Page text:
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Looking Through Deere's Q3 'Beat': Signs Point To Trouble Ahead


Q3 headline results mask ongoing weakness.

Operating lease maturity may start giving Deere indigestion as soon as Q4.

Absent one-time and non-operating adjustments, full year guidance is largely unchanged.

Rich valuation and deteriorating credit quality make Deere a risky proposition at current levels.

Q3 results ahead of expectations

Deere (NYSE:DE) reported Q3 earnings before the open on Friday, and at first glance, the headline results looked impressive. Despite a slight top line miss, earnings were well ahead of market expectations and the stock was up 13.5% for the day.

Total sales and net revenue were down 11.4% versus a year ago, But net income was $488.8 mn, and as a result, EPS was actually marginally up on last year at $1.55 per share (vs. $1.53 last year). Pre-tax margin improved 76 basis points despite much lower revenue. The margin improvement was a result of the big jump in Ag & Turf profit ($571 mn), up 21% year over year.

So the headline numbers looked impressive, but what do we find when we dig a little deeper?

Most of margin improvement attributable to SiteOne Sale

However, it's important to note that most of this improvement can be attributed to the sale of 30% of Deere's stake in SiteOne Landscape (NYSE:SITE) during the quarter for a pre-tax gain of $75 mn.

Absent this gain, overall pre-tax margin would have been 100 bps lower than reported (9.5%, vs. 10.5% reported and 9.7% in Q3 2015) and down year over year.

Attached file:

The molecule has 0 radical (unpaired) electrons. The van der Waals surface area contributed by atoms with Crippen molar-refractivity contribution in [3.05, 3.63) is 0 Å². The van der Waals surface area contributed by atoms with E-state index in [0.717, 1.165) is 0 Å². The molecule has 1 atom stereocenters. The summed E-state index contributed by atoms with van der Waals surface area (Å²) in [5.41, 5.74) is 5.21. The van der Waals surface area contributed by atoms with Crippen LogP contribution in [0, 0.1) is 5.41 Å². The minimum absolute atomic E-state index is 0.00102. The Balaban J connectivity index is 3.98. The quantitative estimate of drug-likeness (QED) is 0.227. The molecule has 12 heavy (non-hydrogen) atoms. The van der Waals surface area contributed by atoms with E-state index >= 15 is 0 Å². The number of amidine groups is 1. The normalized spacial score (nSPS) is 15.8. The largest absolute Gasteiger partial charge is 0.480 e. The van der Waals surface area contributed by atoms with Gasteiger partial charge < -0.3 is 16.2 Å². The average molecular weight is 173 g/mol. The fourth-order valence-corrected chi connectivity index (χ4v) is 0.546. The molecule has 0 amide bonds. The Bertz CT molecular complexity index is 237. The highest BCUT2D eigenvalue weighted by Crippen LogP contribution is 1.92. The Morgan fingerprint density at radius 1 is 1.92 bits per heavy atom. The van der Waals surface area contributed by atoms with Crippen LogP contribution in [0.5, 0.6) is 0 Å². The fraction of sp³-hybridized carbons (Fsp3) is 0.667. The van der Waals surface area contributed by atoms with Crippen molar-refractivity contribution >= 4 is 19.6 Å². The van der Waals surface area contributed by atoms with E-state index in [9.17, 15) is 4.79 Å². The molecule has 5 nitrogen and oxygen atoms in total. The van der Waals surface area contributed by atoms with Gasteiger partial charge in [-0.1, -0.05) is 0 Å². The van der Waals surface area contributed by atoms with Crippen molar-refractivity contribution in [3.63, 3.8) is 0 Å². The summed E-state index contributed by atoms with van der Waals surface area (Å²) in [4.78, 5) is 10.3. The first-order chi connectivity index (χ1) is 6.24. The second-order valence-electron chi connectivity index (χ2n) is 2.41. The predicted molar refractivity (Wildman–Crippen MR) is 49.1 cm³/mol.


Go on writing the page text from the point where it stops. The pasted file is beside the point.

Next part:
Price realization positive, but reasons to be skeptical

Price realization was also positive by 2%, consistent with the first half of the year. Absent the pricing improvement (and gain on sale of SiteOne), the year-on-year decline in pre-tax margin would have been approximately 260 basis points. The sustained improvement in price realization may be surprising given the depressed ag and construction equipment market, but it may be at least partly explained by the fact that Deere's seems to have found a relatively price insensitive customer in... itself.

During the current downturn, Deere has increasingly turned to utilizing operating leases, with sales financed via Deere's finco (JDCC) as a way to sustain demand in the wake of a very challenging environment for farmers. Operating leases as a % of sales have grown from 2.1% in 2011 to 8.3% in 2015 and have averaged a fairly staggering 9.8% for the first 9 months of 2016.

This has almost certainly had the effect of not only boosting sales via pulling forward some new equipment demand from farmers that would have otherwise deferred purchasing, but also improving margins via cost absorption.

This large year-over-year increase in the use of operating leases makes one wonder how valid the price realization trend is, given Deere is effectively selling an ever-increasing percentage of machinery to itself. But more importantly, when those leases start to mature, Deere may have a problem.

What happens when all...